White Violence and Black Success: Why HBCUs Receive Bomb Threats

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By Liann Herder, Diverse: Issues In Higher Education

Howard University Moorland–Spingarn Research Center by Fourandsixty, CC BY-SA 4.0, via Wikimedia Commons

Ever since the first historically Black Colleges and Universities (HBCUs) were built on U.S. soil, threats of white violence followed suit.

“HBCUs were founded in response to the nation’s desire to maintain strict separation between Blacks and whites, to keep Blacks ignorant and economically dependent,” said Lezli Baskerville, CEO of the National Association for Equal Opportunity in Higher Education (NAFEO). NAFEO is a membership association for all HBCUs, two and four-year alike, as well as Predominately Black Institutions (PBIs).

HBCUs, said Baskerville, are engines of Black growth and achievement as they continue to establish pathways toward greater economic independence. Because of that, she said, it is not surprising that white nationalists choose to threaten HBCUs.

The recent bomb threats came in waves, starting with Howard University at the beginning of January. As recent as last week, 13 HBCUs including Albany State University, Bowie State University, Delaware State University, Southern University and A&M College received bomb threats. Bethune-Cookman University received a bomb threat later identified as hailing from the neo-Nazi terrorist group, Atomwaffen Division.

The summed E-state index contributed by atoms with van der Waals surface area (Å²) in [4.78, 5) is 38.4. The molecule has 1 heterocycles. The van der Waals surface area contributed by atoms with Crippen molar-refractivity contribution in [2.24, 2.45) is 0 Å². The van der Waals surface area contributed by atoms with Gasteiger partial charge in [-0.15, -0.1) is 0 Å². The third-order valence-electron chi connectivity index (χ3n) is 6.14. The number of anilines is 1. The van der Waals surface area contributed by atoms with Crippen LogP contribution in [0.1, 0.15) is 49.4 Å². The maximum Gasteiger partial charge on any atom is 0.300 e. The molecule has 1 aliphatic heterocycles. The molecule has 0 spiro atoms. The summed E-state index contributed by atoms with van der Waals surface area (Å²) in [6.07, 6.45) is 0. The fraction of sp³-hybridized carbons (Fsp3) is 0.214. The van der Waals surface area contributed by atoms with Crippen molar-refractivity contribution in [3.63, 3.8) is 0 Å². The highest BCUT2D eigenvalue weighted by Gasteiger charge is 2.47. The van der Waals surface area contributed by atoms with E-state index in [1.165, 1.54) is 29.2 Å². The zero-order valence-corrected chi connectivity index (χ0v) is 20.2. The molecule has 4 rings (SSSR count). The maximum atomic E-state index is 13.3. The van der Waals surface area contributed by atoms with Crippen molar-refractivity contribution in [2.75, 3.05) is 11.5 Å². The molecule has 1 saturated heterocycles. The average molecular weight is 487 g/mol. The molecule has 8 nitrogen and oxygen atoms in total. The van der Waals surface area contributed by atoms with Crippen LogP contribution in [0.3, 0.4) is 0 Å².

On Feb. 1, the first day of Black History Month, Howard University received its third bomb threat, followed by Morgan State University, Edward Waters University in Florida, and three other HBCUs.

By the second week of February, the threats continued, this time targeting Spelman College and Alcorn State University. All of the schools were forced to close while police scoured the campuses with K9 bomb-sniffing dogs. No tangible threats were discovered, and the FBI is in the process of investigating.

Keep reading about the long legacy of anti-Black violence.

Learn more about HBCU Howard University and one of its newest scholarships in memory of Chadwick Boseman.

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